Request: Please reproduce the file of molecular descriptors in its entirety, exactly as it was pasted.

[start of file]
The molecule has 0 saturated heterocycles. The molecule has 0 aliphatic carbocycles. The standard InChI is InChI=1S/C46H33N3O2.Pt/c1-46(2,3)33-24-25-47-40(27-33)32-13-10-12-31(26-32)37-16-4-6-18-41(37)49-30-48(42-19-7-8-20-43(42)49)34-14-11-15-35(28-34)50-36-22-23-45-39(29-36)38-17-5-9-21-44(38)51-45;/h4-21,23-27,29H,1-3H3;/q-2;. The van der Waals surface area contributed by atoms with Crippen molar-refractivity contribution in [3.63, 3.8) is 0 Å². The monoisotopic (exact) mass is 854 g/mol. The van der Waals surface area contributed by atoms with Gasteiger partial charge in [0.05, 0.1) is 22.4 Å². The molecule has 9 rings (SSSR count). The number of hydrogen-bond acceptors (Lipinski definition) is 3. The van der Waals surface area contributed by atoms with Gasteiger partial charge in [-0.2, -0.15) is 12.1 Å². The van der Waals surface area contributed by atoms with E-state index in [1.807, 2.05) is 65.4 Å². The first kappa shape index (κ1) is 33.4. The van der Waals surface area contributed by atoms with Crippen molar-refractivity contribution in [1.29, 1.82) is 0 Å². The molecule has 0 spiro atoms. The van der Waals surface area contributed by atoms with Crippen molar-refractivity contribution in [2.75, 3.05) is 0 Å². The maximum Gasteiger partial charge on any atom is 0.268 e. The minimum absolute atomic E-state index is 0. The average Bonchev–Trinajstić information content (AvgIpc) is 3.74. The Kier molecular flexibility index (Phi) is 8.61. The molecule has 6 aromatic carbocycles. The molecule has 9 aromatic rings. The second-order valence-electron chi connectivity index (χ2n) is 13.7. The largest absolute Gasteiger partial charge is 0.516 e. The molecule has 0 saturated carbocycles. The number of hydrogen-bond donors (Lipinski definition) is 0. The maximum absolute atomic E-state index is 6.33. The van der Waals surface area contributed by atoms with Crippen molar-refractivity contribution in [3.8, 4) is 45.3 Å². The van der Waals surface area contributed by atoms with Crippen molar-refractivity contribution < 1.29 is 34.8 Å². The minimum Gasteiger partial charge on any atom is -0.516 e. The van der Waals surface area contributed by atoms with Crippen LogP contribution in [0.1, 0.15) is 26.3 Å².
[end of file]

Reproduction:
The molecule has 0 saturated heterocycles. The molecule has 0 aliphatic carbocycles. The standard InChI is InChI=1S/C46H33N3O2.Pt/c1-46(2,3)33-24-25-47-40(27-33)32-13-10-12-31(26-32)37-16-4-6-18-41(37)49-30-48(42-19-7-8-20-43(42)49)34-14-11-15-35(28-34)50-36-22-23-45-39(29-36)38-17-5-9-21-44(38)51-45;/h4-21,23-27,29H,1-3H3;/q-2;. The van der Waals surface area contributed by atoms with Crippen molar-refractivity contribution in [3.63, 3.8) is 0 Å². The monoisotopic (exact) mass is 854 g/mol. The van der Waals surface area contributed by atoms with Gasteiger partial charge in [0.05, 0.1) is 22.4 Å². The molecule has 9 rings (SSSR count). The number of hydrogen-bond acceptors (Lipinski definition) is 3. The van der Waals surface area contributed by atoms with Gasteiger partial charge in [-0.2, -0.15) is 12.1 Å². The van der Waals surface area contributed by atoms with E-state index in [1.807, 2.05) is 65.4 Å². The first kappa shape index (κ1) is 33.4. The van der Waals surface area contributed by atoms with Crippen molar-refractivity contribution in [1.29, 1.82) is 0 Å². The molecule has 0 spiro atoms. The van der Waals surface area contributed by atoms with Crippen molar-refractivity contribution in [2.75, 3.05) is 0 Å². The maximum Gasteiger partial charge on any atom is 0.268 e. The minimum absolute atomic E-state index is 0. The average Bonchev–Trinajstić information content (AvgIpc) is 3.74. The Kier molecular flexibility index (Phi) is 8.61. The molecule has 6 aromatic carbocycles. The molecule has 9 aromatic rings. The second-order valence-electron chi connectivity index (χ2n) is 13.7. The largest absolute Gasteiger partial charge is 0.516 e. The molecule has 0 saturated carbocycles. The number of hydrogen-bond donors (Lipinski definition) is 0. The maximum absolute atomic E-state index is 6.33. The van der Waals surface area contributed by atoms with Crippen molar-refractivity contribution in [3.8, 4) is 45.3 Å². The van der Waals surface area contributed by atoms with Crippen molar-refractivity contribution < 1.29 is 34.8 Å². The minimum Gasteiger partial charge on any atom is -0.516 e. The van der Waals surface area contributed by atoms with Crippen LogP contribution in [0.1, 0.15) is 26.3 Å².